Your IT strategy will show the way to achieving an IT system that meets the needs of your business strategy while sensibly balancing out IT performance and costs. Key starting-points here are therefore the overall company strategy and requirements for future viability.
Demands made by internal stakeholders, environmental influences and the current state of the company IT landscape are all important factors for the IT strategy and therefore need to be considered.
We identify action areas
from a total of six different perspectives
in order to ensure that no
options are neglected:
Service portfolio and development plan
Vertical integration / sourcing
Governance and organisation
Costs / performance
The formulation of a suitable IT strategy is completed in six separate phases. The cycle ends with a final review of orientation on business value, enabling statements to be made about the degree of implementation for the IT strategy.
Understanding the challenges
A common understanding of challenges forms the starting point for the strategy. To achieve this, the company and functional strategies are developed systematically while considering the factors as mentioned above.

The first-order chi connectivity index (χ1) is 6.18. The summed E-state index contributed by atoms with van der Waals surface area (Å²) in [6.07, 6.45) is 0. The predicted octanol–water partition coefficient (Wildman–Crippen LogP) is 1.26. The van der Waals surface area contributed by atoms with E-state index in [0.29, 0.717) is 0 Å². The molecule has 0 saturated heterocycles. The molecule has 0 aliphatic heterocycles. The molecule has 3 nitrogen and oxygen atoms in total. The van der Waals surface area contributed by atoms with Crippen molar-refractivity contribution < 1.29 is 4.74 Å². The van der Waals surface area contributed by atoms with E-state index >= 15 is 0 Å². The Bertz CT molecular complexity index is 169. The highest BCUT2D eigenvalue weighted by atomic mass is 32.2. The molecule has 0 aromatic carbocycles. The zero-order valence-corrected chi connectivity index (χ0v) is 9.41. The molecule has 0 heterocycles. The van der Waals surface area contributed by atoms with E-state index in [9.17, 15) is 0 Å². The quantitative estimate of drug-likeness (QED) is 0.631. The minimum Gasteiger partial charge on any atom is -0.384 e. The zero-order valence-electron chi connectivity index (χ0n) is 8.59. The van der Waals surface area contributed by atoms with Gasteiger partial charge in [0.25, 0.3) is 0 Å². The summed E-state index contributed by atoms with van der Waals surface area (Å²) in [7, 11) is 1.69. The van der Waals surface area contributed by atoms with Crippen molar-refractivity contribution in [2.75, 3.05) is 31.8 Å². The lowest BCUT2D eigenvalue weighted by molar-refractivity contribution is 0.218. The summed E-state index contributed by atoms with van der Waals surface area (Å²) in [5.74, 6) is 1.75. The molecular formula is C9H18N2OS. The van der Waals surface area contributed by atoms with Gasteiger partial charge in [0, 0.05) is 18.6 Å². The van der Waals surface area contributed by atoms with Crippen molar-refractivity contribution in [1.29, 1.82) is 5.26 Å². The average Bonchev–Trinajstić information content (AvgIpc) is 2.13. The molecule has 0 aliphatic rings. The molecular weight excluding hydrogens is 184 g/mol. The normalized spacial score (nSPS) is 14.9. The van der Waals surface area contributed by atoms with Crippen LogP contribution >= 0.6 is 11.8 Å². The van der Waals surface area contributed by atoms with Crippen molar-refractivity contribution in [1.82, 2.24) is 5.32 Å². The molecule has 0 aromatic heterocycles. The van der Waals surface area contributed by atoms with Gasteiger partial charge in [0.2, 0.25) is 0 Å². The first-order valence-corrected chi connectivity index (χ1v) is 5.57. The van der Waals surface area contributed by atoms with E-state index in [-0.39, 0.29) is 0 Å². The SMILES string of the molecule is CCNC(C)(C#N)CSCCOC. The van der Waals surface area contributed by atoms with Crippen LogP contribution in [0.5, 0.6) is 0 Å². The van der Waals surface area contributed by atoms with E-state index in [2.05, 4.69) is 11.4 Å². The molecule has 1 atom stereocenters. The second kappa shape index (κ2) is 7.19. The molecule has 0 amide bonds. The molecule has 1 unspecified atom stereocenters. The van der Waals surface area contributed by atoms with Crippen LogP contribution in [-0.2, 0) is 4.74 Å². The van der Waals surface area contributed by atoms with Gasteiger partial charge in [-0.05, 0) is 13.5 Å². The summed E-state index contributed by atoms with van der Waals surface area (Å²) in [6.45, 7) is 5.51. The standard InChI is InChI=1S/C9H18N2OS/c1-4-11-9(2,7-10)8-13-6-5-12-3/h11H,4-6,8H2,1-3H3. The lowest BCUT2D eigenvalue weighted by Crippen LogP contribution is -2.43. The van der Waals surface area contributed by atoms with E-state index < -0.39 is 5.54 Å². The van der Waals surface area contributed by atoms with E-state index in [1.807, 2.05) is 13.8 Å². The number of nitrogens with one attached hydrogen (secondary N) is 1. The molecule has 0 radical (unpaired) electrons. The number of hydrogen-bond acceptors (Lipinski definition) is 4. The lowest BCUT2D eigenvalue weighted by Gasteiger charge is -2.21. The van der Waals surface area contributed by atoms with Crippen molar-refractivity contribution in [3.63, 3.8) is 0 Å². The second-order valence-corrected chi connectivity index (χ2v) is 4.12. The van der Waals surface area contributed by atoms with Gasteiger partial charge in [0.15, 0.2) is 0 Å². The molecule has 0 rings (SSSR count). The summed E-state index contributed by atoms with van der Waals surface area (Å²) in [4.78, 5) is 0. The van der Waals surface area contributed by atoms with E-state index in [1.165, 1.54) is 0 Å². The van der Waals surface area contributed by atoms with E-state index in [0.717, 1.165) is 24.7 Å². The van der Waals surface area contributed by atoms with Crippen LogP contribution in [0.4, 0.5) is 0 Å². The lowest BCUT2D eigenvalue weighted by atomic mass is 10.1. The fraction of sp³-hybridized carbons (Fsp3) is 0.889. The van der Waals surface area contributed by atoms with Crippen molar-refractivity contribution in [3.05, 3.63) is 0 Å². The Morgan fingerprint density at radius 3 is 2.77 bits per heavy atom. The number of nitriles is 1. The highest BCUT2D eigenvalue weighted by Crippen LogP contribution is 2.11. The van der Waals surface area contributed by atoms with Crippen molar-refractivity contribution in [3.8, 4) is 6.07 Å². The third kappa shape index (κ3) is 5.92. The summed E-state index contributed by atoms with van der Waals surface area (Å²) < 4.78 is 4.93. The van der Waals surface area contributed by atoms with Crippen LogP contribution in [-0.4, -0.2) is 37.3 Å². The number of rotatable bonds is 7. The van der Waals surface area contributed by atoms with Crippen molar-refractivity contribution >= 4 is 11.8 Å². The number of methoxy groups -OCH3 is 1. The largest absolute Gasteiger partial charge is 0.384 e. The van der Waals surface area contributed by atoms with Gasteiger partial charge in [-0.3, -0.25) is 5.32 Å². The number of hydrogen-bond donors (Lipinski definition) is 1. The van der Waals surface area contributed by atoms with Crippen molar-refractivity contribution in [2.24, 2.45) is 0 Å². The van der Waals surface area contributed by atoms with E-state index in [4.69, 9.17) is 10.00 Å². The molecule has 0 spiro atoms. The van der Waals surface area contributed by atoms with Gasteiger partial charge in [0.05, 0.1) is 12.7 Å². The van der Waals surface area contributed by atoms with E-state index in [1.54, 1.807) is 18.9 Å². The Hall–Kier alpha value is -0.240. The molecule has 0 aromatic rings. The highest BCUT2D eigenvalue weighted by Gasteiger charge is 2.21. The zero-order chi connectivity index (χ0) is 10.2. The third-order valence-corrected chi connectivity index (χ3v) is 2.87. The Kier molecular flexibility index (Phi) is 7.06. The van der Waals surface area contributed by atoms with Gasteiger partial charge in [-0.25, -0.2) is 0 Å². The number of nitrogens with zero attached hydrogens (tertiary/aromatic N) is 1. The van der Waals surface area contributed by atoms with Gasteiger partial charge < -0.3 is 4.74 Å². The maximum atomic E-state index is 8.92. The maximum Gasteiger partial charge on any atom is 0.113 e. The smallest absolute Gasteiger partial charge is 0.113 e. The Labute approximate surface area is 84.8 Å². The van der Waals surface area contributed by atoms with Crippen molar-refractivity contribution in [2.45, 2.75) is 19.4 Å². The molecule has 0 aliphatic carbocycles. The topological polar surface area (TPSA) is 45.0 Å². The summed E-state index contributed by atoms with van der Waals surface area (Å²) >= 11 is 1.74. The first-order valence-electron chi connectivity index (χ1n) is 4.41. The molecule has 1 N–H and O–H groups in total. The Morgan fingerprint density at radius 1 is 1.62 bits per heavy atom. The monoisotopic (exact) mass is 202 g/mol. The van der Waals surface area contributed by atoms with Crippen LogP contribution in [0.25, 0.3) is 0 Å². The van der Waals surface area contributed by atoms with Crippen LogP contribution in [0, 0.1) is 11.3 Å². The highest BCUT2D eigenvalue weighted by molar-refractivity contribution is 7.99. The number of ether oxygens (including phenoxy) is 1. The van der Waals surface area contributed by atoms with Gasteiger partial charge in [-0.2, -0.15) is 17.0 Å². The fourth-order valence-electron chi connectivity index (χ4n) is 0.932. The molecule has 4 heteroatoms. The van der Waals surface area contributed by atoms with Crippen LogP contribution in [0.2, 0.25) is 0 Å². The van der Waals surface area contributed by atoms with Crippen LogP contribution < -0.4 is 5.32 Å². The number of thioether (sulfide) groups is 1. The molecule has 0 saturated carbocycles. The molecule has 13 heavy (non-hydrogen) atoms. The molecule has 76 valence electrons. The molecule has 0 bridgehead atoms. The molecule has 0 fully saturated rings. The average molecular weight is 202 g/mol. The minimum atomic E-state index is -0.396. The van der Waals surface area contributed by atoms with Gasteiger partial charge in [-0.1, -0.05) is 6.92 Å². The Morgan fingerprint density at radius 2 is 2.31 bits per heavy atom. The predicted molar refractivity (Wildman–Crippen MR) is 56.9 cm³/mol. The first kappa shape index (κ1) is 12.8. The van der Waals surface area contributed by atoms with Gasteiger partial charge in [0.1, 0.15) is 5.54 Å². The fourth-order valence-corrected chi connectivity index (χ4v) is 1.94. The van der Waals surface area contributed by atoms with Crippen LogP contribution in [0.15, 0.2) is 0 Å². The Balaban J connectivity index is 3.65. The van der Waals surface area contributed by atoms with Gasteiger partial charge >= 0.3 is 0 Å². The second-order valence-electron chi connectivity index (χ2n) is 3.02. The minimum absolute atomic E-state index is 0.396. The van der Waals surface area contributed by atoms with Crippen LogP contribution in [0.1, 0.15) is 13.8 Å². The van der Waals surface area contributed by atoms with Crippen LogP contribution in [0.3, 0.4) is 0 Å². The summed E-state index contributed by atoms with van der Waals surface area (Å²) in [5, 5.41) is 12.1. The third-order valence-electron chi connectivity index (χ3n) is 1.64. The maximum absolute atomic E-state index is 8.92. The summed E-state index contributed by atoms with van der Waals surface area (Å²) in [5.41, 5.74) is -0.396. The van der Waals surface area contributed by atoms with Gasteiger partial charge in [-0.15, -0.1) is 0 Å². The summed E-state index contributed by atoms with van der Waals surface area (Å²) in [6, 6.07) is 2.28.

Status quo analysis plus “What should we achieve?”
This is followed by an analysis of the situation to date, which also adds detail to challenges. At the end of this phase, the key question of “What should we achieve?” has been investigated from all angles.
“What can we achieve?” – developing an action plan
“What should we achieve?” becomes “What can we achieve?”. We work together to identify options and potential measures for meeting the challenges. Here, we consider personnel and skills, organisation and governance, the IT architecture and development, as well as costs and sourcing options.
Developing the vision, mission and target cluster
After evaluating all of the options, one main strategic line needs to be agreed: together, we then work to formulate a vision and mission, and identify a cluster of targets.
We then use the strategic line chosen to derive targets that can be verified by indicators and measured values.
As a final step, we then select and prioritise the measures. This selection is then used to draw up action plans, plan corresponding projects and brief their project managers.
Once the actions have been integrated into your short-, mid- and long-term budget planning, implementation can begin and is monitored continuously by the defined indicators.
To review the IT strategy, we recommend analysing the orientation on IT’s business value: this allows conclusions to be drawn about the degree of implementation for the current strategy.
Here, the business value of IT is defined by the support IT provides to the main categories of customers, business processes, organisation and resources. A detailed implementation analysis of strategy targets and business units uncovers weak points as well as potential opportunities for improvements: these can provide decisive cues for adapting the IT strategy to accommodate these new findings and developments.